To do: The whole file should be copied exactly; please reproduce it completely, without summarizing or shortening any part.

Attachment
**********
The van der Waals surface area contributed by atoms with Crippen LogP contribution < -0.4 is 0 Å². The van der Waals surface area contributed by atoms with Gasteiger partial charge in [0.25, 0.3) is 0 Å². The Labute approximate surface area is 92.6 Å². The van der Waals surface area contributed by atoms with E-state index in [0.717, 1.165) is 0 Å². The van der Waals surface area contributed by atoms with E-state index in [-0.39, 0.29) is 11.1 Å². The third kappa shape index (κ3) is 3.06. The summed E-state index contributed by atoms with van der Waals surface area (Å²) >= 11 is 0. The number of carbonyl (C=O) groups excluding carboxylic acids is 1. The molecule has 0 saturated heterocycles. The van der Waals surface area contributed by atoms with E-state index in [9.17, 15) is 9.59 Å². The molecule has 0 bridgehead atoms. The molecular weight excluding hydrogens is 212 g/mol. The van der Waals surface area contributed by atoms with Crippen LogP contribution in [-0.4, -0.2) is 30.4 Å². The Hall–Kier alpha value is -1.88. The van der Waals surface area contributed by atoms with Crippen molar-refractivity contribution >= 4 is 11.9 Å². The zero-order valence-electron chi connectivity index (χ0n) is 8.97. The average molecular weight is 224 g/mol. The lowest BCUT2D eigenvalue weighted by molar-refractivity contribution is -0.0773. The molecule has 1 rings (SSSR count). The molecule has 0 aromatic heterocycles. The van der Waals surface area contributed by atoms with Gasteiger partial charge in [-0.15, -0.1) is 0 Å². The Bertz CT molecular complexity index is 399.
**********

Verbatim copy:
The van der Waals surface area contributed by atoms with Crippen LogP contribution < -0.4 is 0 Å². The van der Waals surface area contributed by atoms with Gasteiger partial charge in [0.25, 0.3) is 0 Å². The Labute approximate surface area is 92.6 Å². The van der Waals surface area contributed by atoms with E-state index in [0.717, 1.165) is 0 Å². The van der Waals surface area contributed by atoms with E-state index in [-0.39, 0.29) is 11.1 Å². The third kappa shape index (κ3) is 3.06. The summed E-state index contributed by atoms with van der Waals surface area (Å²) >= 11 is 0. The number of carbonyl (C=O) groups excluding carboxylic acids is 1. The molecule has 0 saturated heterocycles. The van der Waals surface area contributed by atoms with E-state index in [9.17, 15) is 9.59 Å². The molecule has 0 bridgehead atoms. The molecular weight excluding hydrogens is 212 g/mol. The van der Waals surface area contributed by atoms with Crippen LogP contribution in [-0.4, -0.2) is 30.4 Å². The Hall–Kier alpha value is -1.88. The van der Waals surface area contributed by atoms with Crippen molar-refractivity contribution >= 4 is 11.9 Å². The zero-order valence-electron chi connectivity index (χ0n) is 8.97. The average molecular weight is 224 g/mol. The lowest BCUT2D eigenvalue weighted by molar-refractivity contribution is -0.0773. The molecule has 1 rings (SSSR count). The molecule has 0 aromatic heterocycles. The van der Waals surface area contributed by atoms with Gasteiger partial charge in [-0.15, -0.1) is 0 Å². The Bertz CT molecular complexity index is 399.